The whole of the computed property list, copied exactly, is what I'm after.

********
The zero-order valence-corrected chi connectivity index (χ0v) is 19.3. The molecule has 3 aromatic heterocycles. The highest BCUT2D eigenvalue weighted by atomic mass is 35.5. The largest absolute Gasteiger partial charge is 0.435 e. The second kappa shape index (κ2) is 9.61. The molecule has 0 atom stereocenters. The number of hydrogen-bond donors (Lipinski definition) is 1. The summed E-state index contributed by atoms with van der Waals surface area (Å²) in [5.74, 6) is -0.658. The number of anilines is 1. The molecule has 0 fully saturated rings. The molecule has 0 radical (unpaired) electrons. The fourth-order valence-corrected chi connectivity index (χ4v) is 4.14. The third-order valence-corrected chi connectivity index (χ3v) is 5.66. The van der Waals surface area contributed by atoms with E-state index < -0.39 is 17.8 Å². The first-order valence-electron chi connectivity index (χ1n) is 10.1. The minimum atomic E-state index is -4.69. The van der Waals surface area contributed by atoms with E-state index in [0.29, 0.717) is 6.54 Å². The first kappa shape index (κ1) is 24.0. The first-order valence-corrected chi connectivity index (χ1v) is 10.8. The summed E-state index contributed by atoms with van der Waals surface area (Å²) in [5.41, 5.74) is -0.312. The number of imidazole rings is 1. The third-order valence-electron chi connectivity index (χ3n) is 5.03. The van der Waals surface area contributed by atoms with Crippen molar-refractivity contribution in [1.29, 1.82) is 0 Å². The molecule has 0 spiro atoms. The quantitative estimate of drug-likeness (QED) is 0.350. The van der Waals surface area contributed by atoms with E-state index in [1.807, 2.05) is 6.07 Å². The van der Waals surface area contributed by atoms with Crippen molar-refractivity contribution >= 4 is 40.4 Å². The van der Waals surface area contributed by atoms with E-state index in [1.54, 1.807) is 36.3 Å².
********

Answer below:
The zero-order valence-corrected chi connectivity index (χ0v) is 19.3. The molecule has 3 aromatic heterocycles. The highest BCUT2D eigenvalue weighted by atomic mass is 35.5. The largest absolute Gasteiger partial charge is 0.435 e. The second kappa shape index (κ2) is 9.61. The molecule has 0 atom stereocenters. The number of hydrogen-bond donors (Lipinski definition) is 1. The summed E-state index contributed by atoms with van der Waals surface area (Å²) in [5.74, 6) is -0.658. The number of anilines is 1. The molecule has 0 fully saturated rings. The molecule has 0 radical (unpaired) electrons. The fourth-order valence-corrected chi connectivity index (χ4v) is 4.14. The third-order valence-corrected chi connectivity index (χ3v) is 5.66. The van der Waals surface area contributed by atoms with E-state index < -0.39 is 17.8 Å². The first-order valence-electron chi connectivity index (χ1n) is 10.1. The minimum atomic E-state index is -4.69. The van der Waals surface area contributed by atoms with E-state index in [0.29, 0.717) is 6.54 Å². The first kappa shape index (κ1) is 24.0. The first-order valence-corrected chi connectivity index (χ1v) is 10.8. The summed E-state index contributed by atoms with van der Waals surface area (Å²) in [5.41, 5.74) is -0.312. The number of imidazole rings is 1. The third-order valence-electron chi connectivity index (χ3n) is 5.03. The van der Waals surface area contributed by atoms with Crippen molar-refractivity contribution in [1.29, 1.82) is 0 Å². The molecule has 0 spiro atoms. The quantitative estimate of drug-likeness (QED) is 0.350. The van der Waals surface area contributed by atoms with E-state index in [1.807, 2.05) is 6.07 Å². The van der Waals surface area contributed by atoms with Crippen molar-refractivity contribution >= 4 is 40.4 Å². The van der Waals surface area contributed by atoms with E-state index in [1.54, 1.807) is 36.3 Å².